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    concatenate strings


    Hi,

    I use a mac os to play with c.
    I want to concatenate 2 strings, a command and a filename without using array. I don't want to use array, filename can take long chars as command path, it is impossible for me to know the max chars for them. So here it is :

    Code:
    #include <stdio.h>
    #include <string.h>
    
    int main(void){
    
    char *command="/usr/local/mycommand ";
    char *file;
    printf("filename: ");
    scanf("%s",file);
    printf("Command: %s\n",command);
    printf("So, our command become: %s\n",strcat(command,file));
    }
    When i compile and execute the binary, i get error "Bus error: 10"
    Code:
    milo$ ./a.out 
    filename: test.md
    Command: /usr/local/mycommand 
    Bus error: 10
    Any idea to achieve that ?
    Thank you very much.

    Milo
    Last edited by milo974; December 27th, 2013 at 02:50 PM. Reason: more precisions
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    using arrays


    So, using arrays :

    Code:
    #include <stdio.h>
    #include <string.h>
    
    int main(void){
    
    char command[256]="/usr/local/mycommand ";
    char file[128];
    printf("file:");
    scanf("%s",file);
    printf("Command : %s\n",command);
    printf("So, our command become : %s\n",strcat(command,file));
    }
    Now it works :
    Code:
    milo$ ./a.out 
    file:test.md
    Command : /usr/local/mycommand
    So, our command become : /usr/local/mycommand test.md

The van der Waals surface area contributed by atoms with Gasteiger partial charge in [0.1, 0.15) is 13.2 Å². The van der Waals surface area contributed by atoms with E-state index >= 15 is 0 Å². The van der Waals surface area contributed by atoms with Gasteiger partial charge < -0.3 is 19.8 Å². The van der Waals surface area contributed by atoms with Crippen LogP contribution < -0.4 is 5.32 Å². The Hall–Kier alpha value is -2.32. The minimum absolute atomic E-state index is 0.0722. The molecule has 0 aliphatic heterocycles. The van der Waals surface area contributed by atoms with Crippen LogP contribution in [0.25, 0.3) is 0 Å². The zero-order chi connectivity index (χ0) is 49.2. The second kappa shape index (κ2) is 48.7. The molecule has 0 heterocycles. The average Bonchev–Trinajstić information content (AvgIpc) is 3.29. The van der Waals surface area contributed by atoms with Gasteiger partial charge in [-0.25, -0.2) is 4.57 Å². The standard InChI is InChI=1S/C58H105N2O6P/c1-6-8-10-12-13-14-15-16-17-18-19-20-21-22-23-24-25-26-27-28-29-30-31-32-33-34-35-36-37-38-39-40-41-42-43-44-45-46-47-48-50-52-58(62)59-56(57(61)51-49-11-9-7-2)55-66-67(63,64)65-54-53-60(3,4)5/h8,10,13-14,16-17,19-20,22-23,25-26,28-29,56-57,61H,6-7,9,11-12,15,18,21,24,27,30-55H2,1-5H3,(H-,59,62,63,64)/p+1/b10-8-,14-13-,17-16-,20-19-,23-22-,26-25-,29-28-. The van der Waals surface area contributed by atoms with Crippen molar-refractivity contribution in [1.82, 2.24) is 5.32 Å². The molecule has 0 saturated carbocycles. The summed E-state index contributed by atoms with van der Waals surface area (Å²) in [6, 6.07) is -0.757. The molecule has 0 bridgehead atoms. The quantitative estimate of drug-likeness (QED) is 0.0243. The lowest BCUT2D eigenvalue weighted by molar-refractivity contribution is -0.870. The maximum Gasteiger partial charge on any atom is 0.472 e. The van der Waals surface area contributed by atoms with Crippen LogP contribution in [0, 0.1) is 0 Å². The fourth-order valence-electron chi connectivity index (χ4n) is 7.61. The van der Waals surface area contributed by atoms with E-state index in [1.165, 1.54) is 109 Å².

Any advices ? Perhaps a better way to reach what i want??

    Thank you very much !
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    It is a good thing you're concerned about buffer overflows. There are a few ways to handle this problem:

    1. There is a limit for filename lengths, which is defined in sys/param.h and is called MAXPATHLEN.
    Code:
    #include <sys/param.h>
    ...
    char file[MAXPATHLEN];
    If you use this approach, you'll also need to use "safe string" functions to ensure you don't overflow your buffer. For instance:
    Code:
    #include <stdio.h>
    #include <string.h>
    #include <sys/param.h>
    
    int main(void) {
        char command[4096];
        char file[MAXPATHLEN];
        int  len;
    
        printf("File: ");
        fgets(file, sizeof(file), stdin);
        /* Get rid of trailing \n if needed */
        len = strlen(file);
        if (file[len - 1] == '\n') {
            file[len - 1] = '\0';
        }
    
        if ( (len = snprintf(command, sizeof(command), "/usr/local/command %s", file)) < sizeof(command)) {
            printf("So our command become: %s\n", command);
        } 
        else {
            printf("Our buffer is too small\n");
        }
    
        return 0;
    }
    Notice, I'm using fgets() instead of scanf(). You can use scanf() if you like, but use a format like "%.100s" instead of "%s" so that you can control how many characters are read in by scanf(), otherwise you're back to buffer overflow issues. However, this requires you to know the length of your buffer to build your format string appropriately. With fgets(), the second argument is the size of the buffer determined by the compiler at compile time, and I don't really need to know what the value of MAXPATHLEN is. Also, fgets() will read spaces in by default, whereas scanf() treats them as end of input, unless you use the appropriate format string. Too complicated for me and I prefer fgets() anyway.